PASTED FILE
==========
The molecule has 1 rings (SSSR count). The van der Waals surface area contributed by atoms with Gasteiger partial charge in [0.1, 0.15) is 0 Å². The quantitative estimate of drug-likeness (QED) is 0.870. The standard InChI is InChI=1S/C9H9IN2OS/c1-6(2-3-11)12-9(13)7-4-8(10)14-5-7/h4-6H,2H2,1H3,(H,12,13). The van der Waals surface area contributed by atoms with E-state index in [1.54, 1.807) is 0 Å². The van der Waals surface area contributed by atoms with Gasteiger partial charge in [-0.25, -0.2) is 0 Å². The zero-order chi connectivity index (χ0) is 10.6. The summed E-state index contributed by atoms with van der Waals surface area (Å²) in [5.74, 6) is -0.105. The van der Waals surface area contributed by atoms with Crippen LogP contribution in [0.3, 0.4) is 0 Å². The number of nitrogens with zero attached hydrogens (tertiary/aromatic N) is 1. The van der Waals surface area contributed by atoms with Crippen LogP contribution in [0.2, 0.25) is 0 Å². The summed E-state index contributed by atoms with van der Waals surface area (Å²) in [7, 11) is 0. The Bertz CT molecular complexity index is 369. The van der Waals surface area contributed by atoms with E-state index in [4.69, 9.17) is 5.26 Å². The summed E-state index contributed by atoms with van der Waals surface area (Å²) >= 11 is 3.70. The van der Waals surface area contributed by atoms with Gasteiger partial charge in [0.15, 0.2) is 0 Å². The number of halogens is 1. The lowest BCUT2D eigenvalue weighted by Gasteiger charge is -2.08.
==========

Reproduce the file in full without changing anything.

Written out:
The molecule has 1 rings (SSSR count). The van der Waals surface area contributed by atoms with Gasteiger partial charge in [0.1, 0.15) is 0 Å². The quantitative estimate of drug-likeness (QED) is 0.870. The standard InChI is InChI=1S/C9H9IN2OS/c1-6(2-3-11)12-9(13)7-4-8(10)14-5-7/h4-6H,2H2,1H3,(H,12,13). The van der Waals surface area contributed by atoms with E-state index in [1.54, 1.807) is 0 Å². The van der Waals surface area contributed by atoms with Gasteiger partial charge in [-0.25, -0.2) is 0 Å². The zero-order chi connectivity index (χ0) is 10.6. The summed E-state index contributed by atoms with van der Waals surface area (Å²) in [5.74, 6) is -0.105. The van der Waals surface area contributed by atoms with Crippen LogP contribution in [0.3, 0.4) is 0 Å². The number of nitrogens with zero attached hydrogens (tertiary/aromatic N) is 1. The van der Waals surface area contributed by atoms with Crippen LogP contribution in [0.2, 0.25) is 0 Å². The summed E-state index contributed by atoms with van der Waals surface area (Å²) in [7, 11) is 0. The Bertz CT molecular complexity index is 369. The van der Waals surface area contributed by atoms with E-state index in [4.69, 9.17) is 5.26 Å². The summed E-state index contributed by atoms with van der Waals surface area (Å²) >= 11 is 3.70. The van der Waals surface area contributed by atoms with Gasteiger partial charge in [0.15, 0.2) is 0 Å². The number of halogens is 1. The lowest BCUT2D eigenvalue weighted by Gasteiger charge is -2.08.